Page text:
Merlin Tuttle Bat Flash

Australian Flying Foxes Need Help

By Merlin Tuttle

As one who in 1985 played a lead role in convincing the New South Wales (NSW) Minister for the Environment and Planning, Bob Carr, to provide statewide protection for flying foxes, I am extremely disappointed to see  such progress reversed decades later by a predecessor. Grey-headed flying foxes are essential pollinators and seed dispersers upon which many of Australia’s unique plants and animals rely.

Nevertheless, their numbers have declined dramatically over the past hundred years. They first were massively exterminated by fruit growers, because during periodic droughts, when forests failed to flower, starving bats would invade orchards. Thanks to excellent research, orchards can now be protected. However, the bats’ traditional roosting habitats often have been overrun by urbanization. Once again these bats are in trouble, often with few options remaining. In small numbers, they may be enjoyed. But during unpredictable spikes in gum tree flowering, these sophisticated commuters can be attracted long distances. When bats weighing up to two pounds and having wingspans of more than three feet suddenly increase by as much as 10-fold, noise and odor can become a serious problem.

Gray-headed and other flying foxes are essential pollinators and seed dispersers for Australian forests. However, they are killed in massive numbers during occasional droughts when native trees fail to flower, forcing them to resort ot orchard fruit which could be protected with netting.
Gray-headed and other flying foxes are essential pollinators and seed dispersers for Australian forests. This grey-headed flying fox (Pteropus poliocephalus) pollinating a rose gum tree (Angophora costata). Flying foxes are the continent’s most important long-distance pollinators and seed dispersers. However, they are killed in massive numbers during occasional droughts when native trees fail to flower, forcing them to resort to orchard fruit which could be protected with netting.

Excellent means of protecting fruit orchards have been developed, but urban nuisances have not yet been studied sufficiently to find viable solutions. As flying fox experts, Justin Welbergen and Peggy Eby recently explained in their insightful article, Not in my backyard? How to live alongside flying foxes in urban Australiagrey-headed flying foxes can travel thousands of kilometers in a single year and quickly respond to changing conditions far beyond the boundaries of any one state. To resolve nuisances without loss of essential services, we must learn much more about what attracts them to specific roosts and how best to provide suitable alternatives when their choices create nuisances. (more…)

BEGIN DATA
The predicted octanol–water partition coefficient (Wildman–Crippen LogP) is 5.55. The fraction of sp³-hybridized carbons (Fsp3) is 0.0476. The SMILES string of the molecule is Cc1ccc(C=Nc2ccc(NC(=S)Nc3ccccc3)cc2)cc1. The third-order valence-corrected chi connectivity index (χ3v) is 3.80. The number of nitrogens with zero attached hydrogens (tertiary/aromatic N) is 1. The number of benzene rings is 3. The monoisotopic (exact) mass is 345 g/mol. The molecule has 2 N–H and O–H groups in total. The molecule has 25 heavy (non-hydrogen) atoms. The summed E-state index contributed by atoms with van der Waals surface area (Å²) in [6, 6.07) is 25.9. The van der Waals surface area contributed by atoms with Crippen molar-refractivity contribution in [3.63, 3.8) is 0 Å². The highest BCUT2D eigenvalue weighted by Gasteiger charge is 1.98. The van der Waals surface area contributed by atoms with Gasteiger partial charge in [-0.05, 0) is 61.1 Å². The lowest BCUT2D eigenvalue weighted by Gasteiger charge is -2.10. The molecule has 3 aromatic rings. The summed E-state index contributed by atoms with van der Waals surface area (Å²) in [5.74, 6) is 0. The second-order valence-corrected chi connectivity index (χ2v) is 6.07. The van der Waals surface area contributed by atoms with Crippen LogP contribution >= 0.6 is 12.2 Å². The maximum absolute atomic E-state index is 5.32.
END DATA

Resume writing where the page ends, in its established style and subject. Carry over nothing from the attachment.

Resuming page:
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Bats and Chewing Gum

Halloween candy aside, it would be a stretch for most people to think of bats when they reach for a packet of chewing gum at the grocery store. But bats actually play a vital role in the ecology of the tree that helped give birth to the entire chewing gum industry.

The sapodilla (Manilkara zapota) is a tree that is native to the Yucatan and several other neighboring states in southern Mexico, as well as northern Belize and Guatemala, and became highly sought after in the 1800s for its white sap known as chicle that was used as a chewing gum. Sapodillas were brought into the U.S. sometime in the 1860s and several companies such as The Wrigley Company and Fleer began harvesting chicle from the trees – a series of diagonal cuts along the tree’s bark being the preferred method – to mass produce chewing gum. Now you know where the classic chewing gum Chiclets got its name from.

A Jamaican fruit-eating bat (Artibeus jamaicensis) feeding on Sapodilla fruit (Manikara zapota) in Jamaica. This fruit is native to southern Mexico, Central America, and the Caribbean. Bats are its primary seed dispersers. It is also a favorite fruit for human consumption, and its sap, forms a gummy latex known as “chile,” which gave rise to Chiclets chewing gum, and the founding of the chewing gum industry. In Jamaica, this fruit is known as the naseberry. Its seeds and leaves are used locally as medicinals, and it has beeen introduced in tropical areas worldwide.

So where do the bats fit in? Bats like the yellow epauletted bat and the Seba’s short-tailed bat were key in helping sapodilla trees flourish naturally in the first place because of their role as pollinators of the sapodilla flower.

Other animals and insects have a small place in the matrix of pollinating the sapodilla flower but bats are critical because the fur on their heads and necks becomes dusted with pollen, which they transfer to the stigma of the next flower they visit. They also carry off the trees’ sweet, pear-flavored fruit, eventually dropping seeds that may grow into new trees.

Worth noting is that both the sapodilla trees and their bat pollinators are mutually dependent. Because bats expend a tremendous amount of energy while foraging each night they need to feed on sources that are either abundant or very dense in caloric energy.

Sapodilla flowers produce a quantity and variety of nectar that meets the nutritional needs of the bat species that feed from them, and the flowers – white or cream colored with a rich, musky scent – are arranged in clumps below the foliage that allow bats to navigate between them in the dark.

Another plus: since bats can cover up to 38 kilometers a day they have the ability to carry pollen over a far larger area than insect pollinators, which helps to increase the genetic diversity among the sapodilla species.

So even though chewing gum production has long since moved away from relying on the sap of the sapodilla tree, know that hungry bats helped give birth to the industry in the first place.

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